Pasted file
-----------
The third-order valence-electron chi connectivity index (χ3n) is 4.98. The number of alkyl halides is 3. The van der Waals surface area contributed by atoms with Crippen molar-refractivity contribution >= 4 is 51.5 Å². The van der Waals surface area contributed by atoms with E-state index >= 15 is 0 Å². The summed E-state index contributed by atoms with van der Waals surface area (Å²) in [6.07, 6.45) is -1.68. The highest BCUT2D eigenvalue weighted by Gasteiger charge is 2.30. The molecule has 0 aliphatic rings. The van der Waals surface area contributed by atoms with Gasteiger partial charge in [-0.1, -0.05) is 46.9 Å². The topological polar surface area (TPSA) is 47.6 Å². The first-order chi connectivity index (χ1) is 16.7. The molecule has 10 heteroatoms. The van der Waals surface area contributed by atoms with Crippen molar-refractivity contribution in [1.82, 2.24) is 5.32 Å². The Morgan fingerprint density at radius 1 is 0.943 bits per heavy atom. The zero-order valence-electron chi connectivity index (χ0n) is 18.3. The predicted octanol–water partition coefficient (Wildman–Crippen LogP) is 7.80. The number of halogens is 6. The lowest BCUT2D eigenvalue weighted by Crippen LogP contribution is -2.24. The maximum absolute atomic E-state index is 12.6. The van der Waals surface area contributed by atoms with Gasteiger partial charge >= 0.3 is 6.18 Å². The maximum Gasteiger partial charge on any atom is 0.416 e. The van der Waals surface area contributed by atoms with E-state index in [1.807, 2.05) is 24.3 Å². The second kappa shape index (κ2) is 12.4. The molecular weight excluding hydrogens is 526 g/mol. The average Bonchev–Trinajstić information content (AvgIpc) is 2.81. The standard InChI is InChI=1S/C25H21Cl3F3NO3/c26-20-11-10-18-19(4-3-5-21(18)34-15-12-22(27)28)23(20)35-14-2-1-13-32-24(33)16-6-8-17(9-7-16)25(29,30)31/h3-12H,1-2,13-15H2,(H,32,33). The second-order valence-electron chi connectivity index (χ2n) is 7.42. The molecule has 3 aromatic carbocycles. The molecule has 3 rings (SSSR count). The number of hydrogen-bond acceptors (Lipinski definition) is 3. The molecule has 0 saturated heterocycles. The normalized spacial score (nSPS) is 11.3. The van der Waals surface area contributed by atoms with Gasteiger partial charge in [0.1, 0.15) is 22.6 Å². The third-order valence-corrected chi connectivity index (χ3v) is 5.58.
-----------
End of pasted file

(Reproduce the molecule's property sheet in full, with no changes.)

The third-order valence-electron chi connectivity index (χ3n) is 4.98. The number of alkyl halides is 3. The van der Waals surface area contributed by atoms with Crippen molar-refractivity contribution >= 4 is 51.5 Å². The van der Waals surface area contributed by atoms with E-state index >= 15 is 0 Å². The summed E-state index contributed by atoms with van der Waals surface area (Å²) in [6.07, 6.45) is -1.68. The highest BCUT2D eigenvalue weighted by Gasteiger charge is 2.30. The molecule has 0 aliphatic rings. The van der Waals surface area contributed by atoms with Gasteiger partial charge in [-0.1, -0.05) is 46.9 Å². The topological polar surface area (TPSA) is 47.6 Å². The first-order chi connectivity index (χ1) is 16.7. The molecule has 10 heteroatoms. The van der Waals surface area contributed by atoms with Crippen molar-refractivity contribution in [1.82, 2.24) is 5.32 Å². The Morgan fingerprint density at radius 1 is 0.943 bits per heavy atom. The zero-order valence-electron chi connectivity index (χ0n) is 18.3. The predicted octanol–water partition coefficient (Wildman–Crippen LogP) is 7.80. The number of halogens is 6. The lowest BCUT2D eigenvalue weighted by Crippen LogP contribution is -2.24. The maximum absolute atomic E-state index is 12.6. The van der Waals surface area contributed by atoms with Gasteiger partial charge >= 0.3 is 6.18 Å². The maximum Gasteiger partial charge on any atom is 0.416 e. The van der Waals surface area contributed by atoms with E-state index in [1.807, 2.05) is 24.3 Å². The second kappa shape index (κ2) is 12.4. The molecular weight excluding hydrogens is 526 g/mol. The average Bonchev–Trinajstić information content (AvgIpc) is 2.81. The standard InChI is InChI=1S/C25H21Cl3F3NO3/c26-20-11-10-18-19(4-3-5-21(18)34-15-12-22(27)28)23(20)35-14-2-1-13-32-24(33)16-6-8-17(9-7-16)25(29,30)31/h3-12H,1-2,13-15H2,(H,32,33). The second-order valence-electron chi connectivity index (χ2n) is 7.42. The molecule has 3 aromatic carbocycles. The molecule has 3 rings (SSSR count). The number of hydrogen-bond acceptors (Lipinski definition) is 3. The molecule has 0 saturated heterocycles. The normalized spacial score (nSPS) is 11.3. The van der Waals surface area contributed by atoms with Gasteiger partial charge in [0.1, 0.15) is 22.6 Å². The third-order valence-corrected chi connectivity index (χ3v) is 5.58.